Those wagers ended up costing the bank more than $6.2 billion before taxes, and subsequent probes into how the losses happened revealed that the bank's outspoken chief executive officer, Jamie Dimon, had a dysfunctional relationship with regulators.
But the London whale trades were just one of many missteps that has drawn regulatory scrutiny. The largest U.S. bank has disclosed more than a dozen probes globally in recent filings, including an investigation from the U.S. Department of Justice in California that preliminarily concluded that JPMorgan violated securities laws in selling subprime mortgage bonds.
U.S. Department of Justice lawyers from other areas of the country and state authorities have been investigating JPMorgan's liability for mortgage securities sold by two other companies it acquired during the financial crisis, Bear Stearns and Washington Mutual.
(Read more: JPMorgan may settle with group of agencies)
The talks to reach a global settlement on the mortgage issues heated up this week after U.S. Department of Justice officials in California told the bank that it was preparing to file a lawsuit.
The New York prosecutor's office is participating in the talks because it is part of a working group formed by President Barack Obama in January 2012 to investigate misconduct in mortgage securities that contributed to the financial crisis.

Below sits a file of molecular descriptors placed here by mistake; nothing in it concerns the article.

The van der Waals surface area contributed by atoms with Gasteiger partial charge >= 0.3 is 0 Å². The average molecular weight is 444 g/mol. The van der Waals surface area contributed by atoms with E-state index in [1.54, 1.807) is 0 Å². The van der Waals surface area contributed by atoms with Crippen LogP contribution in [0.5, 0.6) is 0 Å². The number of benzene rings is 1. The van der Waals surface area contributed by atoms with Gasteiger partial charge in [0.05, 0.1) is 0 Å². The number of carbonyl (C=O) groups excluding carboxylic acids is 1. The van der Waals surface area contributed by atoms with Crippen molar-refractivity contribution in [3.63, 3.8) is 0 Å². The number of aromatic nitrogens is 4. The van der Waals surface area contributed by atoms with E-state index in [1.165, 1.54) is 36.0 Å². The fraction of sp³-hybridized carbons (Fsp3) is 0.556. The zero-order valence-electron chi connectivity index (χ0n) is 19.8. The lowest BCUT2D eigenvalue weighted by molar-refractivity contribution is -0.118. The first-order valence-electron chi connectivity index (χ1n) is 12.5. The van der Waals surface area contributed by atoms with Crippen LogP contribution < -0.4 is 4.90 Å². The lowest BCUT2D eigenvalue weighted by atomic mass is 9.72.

For the bank, the biggest in the United States by assets, the sums being discussed are painful but manageable. The company reported net income of $21.3 billion last year and analysts have estimated that profits this year will be higher. At the end of June, the bank's net worth, as measured by the accounting value of its assets minus liabilities, was about $209 billion.
Taking a toll
JPMorgan generates so much excess capital from its operations that its board, with approval of regulators, authorized spending $6 billion to buy back stock in the 12 months through next March. That buyback was conditioned on the bank improving the way it calculates its capital needs.
Still, the investigations have taken a toll. Before the London Whale debacle, regulators had given the bank approval to buy back stock at twice the current rate.
The bank has spent about $5 billion a year on legal costs the past two years, largely because of the London Whale debacle and because of mishandling of mortgage loans and mortgage securities.
After two government regulators in January issued public orders that the bank improve its risk and operational controls, as well as its anti-money laundering and Bank Secrecy Act processes, CEO Dimon said the bank had postponed projects that would have built its business so that it could put its house in order.
(Read more: Analysts on JPMorgan Chase troubles: So what?)
JPMorgan has added 4,000 staff to its control groups since 2012—three quarters of them this year—and increased spending on those efforts by about $1 billion. The bank's control group includes risk, compliance, legal, finance, technology, oversight and control, and audit functions. Dimon pointed out the efforts in a memo to employees last week in which he warned that the company was about to face more bad publicity.
The bank's chief financial officer said earlier this month that many types of loans on its books are performing better, but mounting legal costs will prevent those gains from boosting profits.
JPMorgan shares were up 2.7 percent at the close of New York Stock Exchange trading on Wednesday.